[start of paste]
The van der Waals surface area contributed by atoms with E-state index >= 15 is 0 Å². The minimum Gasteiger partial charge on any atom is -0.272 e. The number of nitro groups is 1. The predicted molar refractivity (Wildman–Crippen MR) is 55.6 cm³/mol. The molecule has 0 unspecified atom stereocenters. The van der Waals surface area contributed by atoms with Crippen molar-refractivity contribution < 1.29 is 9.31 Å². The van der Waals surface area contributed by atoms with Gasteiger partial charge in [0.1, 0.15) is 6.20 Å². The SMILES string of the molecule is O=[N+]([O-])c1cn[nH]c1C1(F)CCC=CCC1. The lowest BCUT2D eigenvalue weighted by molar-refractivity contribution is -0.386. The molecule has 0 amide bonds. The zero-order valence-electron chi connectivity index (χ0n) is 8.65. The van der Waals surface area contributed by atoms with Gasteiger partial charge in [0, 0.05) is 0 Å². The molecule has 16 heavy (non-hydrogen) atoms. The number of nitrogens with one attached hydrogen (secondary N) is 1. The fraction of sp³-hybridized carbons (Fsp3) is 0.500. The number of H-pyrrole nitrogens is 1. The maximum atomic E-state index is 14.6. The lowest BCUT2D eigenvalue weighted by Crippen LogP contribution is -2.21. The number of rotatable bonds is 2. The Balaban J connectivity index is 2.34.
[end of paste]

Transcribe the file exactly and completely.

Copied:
The van der Waals surface area contributed by atoms with E-state index >= 15 is 0 Å². The minimum Gasteiger partial charge on any atom is -0.272 e. The number of nitro groups is 1. The predicted molar refractivity (Wildman–Crippen MR) is 55.6 cm³/mol. The molecule has 0 unspecified atom stereocenters. The van der Waals surface area contributed by atoms with Crippen molar-refractivity contribution < 1.29 is 9.31 Å². The van der Waals surface area contributed by atoms with Gasteiger partial charge in [0.1, 0.15) is 6.20 Å². The SMILES string of the molecule is O=[N+]([O-])c1cn[nH]c1C1(F)CCC=CCC1. The lowest BCUT2D eigenvalue weighted by molar-refractivity contribution is -0.386. The molecule has 0 amide bonds. The zero-order valence-electron chi connectivity index (χ0n) is 8.65. The van der Waals surface area contributed by atoms with Gasteiger partial charge in [0, 0.05) is 0 Å². The molecule has 16 heavy (non-hydrogen) atoms. The number of nitrogens with one attached hydrogen (secondary N) is 1. The fraction of sp³-hybridized carbons (Fsp3) is 0.500. The number of H-pyrrole nitrogens is 1. The maximum atomic E-state index is 14.6. The lowest BCUT2D eigenvalue weighted by Crippen LogP contribution is -2.21. The number of rotatable bonds is 2. The Balaban J connectivity index is 2.34.